Egyptomania: Multitasking Mummies Of The 19th Century
Napoleon Bonaparte’s 18th-century Campaign in Egypt represented a pivotal moment in the quest for knowledge about the history of the ancient Egypt, by then a forgotten civilization that flourished along the banks of the Nile. It was Napoleon Bonaparte's intention that the expedition should not only have brought prestige to France from a military point of view, but also from a cultural and scientific point of view. The great and ambitious strategist was also a cultured man, and mindful of Alexander the Great's exploits, he had commandeered a large group of intellectuals, technicians and artists to Egypt, with the aim of collecting anthropological, botanical, faunal, historical and archaeological data and to map the Egyptian monuments and territory. There were many tantalizing mysteries of the land of pyramids and pharaohs yet to be revealed. But it was not one of those men who made a discovery that 20 years later would have led to decyphering the secret of the writing of the ancient Egyptians.
Napoleon in Cairo, by Jean-Léon Gérôme, (19th century) Princeton University Art Museum (Public Domain)
On a torrid day in the month of July, 1799, during the repair work on the walls of Fort Julien in the city of Rosetta, on the delta of the Nile, (modern-day Rashid), a soldier, who remains anonymous, under the orders of Captain Pierre Bouchard, found a black stone covered with inscriptions. The stele, a block of granodiorite, showed three different series of engravings: one in Greek, one in demotic and one in hieroglyphic characters. Transported to Alexandria, some classicists began the translation of the section written in Greek, but although they had guessed that the other two sections were the transcription, the ancient writing of the Egyptians remained a mystery until in 1822 when Jean-François Champollion managed to decipher it.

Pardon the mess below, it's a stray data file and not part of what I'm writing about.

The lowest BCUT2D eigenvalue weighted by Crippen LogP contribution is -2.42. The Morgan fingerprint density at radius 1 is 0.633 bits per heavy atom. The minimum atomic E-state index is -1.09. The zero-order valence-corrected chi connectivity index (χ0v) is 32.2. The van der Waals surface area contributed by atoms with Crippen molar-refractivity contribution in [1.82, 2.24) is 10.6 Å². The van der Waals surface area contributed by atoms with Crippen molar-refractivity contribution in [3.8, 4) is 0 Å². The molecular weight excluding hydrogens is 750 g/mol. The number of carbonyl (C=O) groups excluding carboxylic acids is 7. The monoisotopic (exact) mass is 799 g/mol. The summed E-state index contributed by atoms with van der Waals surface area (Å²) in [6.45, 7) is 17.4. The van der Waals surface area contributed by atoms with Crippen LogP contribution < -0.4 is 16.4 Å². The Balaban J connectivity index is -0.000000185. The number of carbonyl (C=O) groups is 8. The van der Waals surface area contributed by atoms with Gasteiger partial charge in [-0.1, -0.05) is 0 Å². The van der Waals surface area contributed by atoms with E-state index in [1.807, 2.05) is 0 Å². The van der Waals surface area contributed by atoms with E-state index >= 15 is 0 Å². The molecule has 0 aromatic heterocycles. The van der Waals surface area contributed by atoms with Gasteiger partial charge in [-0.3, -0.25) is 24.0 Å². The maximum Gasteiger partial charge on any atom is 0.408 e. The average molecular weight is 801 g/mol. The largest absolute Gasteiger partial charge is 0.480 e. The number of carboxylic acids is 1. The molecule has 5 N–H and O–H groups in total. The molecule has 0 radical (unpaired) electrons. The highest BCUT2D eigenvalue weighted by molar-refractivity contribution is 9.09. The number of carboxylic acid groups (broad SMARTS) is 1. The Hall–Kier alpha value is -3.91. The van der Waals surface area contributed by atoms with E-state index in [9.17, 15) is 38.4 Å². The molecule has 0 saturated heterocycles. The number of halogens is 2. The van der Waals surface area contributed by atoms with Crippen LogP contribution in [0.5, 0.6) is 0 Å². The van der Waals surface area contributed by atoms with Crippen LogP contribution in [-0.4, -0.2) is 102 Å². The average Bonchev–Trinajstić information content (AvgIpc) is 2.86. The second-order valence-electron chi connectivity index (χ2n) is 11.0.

British victory over the French at the Battle of Alexandria in 1801, by Philip James de Loutherbourg (1802) (Public Domain)
Champollion's success further increased the renewed interest in the land of the pharaohs caused by the publication of the Description de l'Égypte (printed 1809 – 1829) – a decree issued by Napoleon on February 6, 1802, establishing that all writings, plans and drawings collated during the Napoleonic expedition to Egypt would be published at the expense of the State. The wondrous Egyptian artifacts arriving from Africa enriched the museums of Europe, as well as the collections of wealthy private individuals, unleashing Egyptomania amongst the public.
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Alessandra Filiaci is the creator of ‘Tarosofia’, a system of study and creative use of the Tarot and author of several books including I Tarocchi Della Nuova Era. Percorso Spirituale, Divinazione, Applicazioni Ludiche and her latest REIKI – Il Cuore La Mente.
Top Image: The Egyptian Expedition under the orders of Bonaparte, painting by Léon Cogniet (early 19th century) (Public Domain)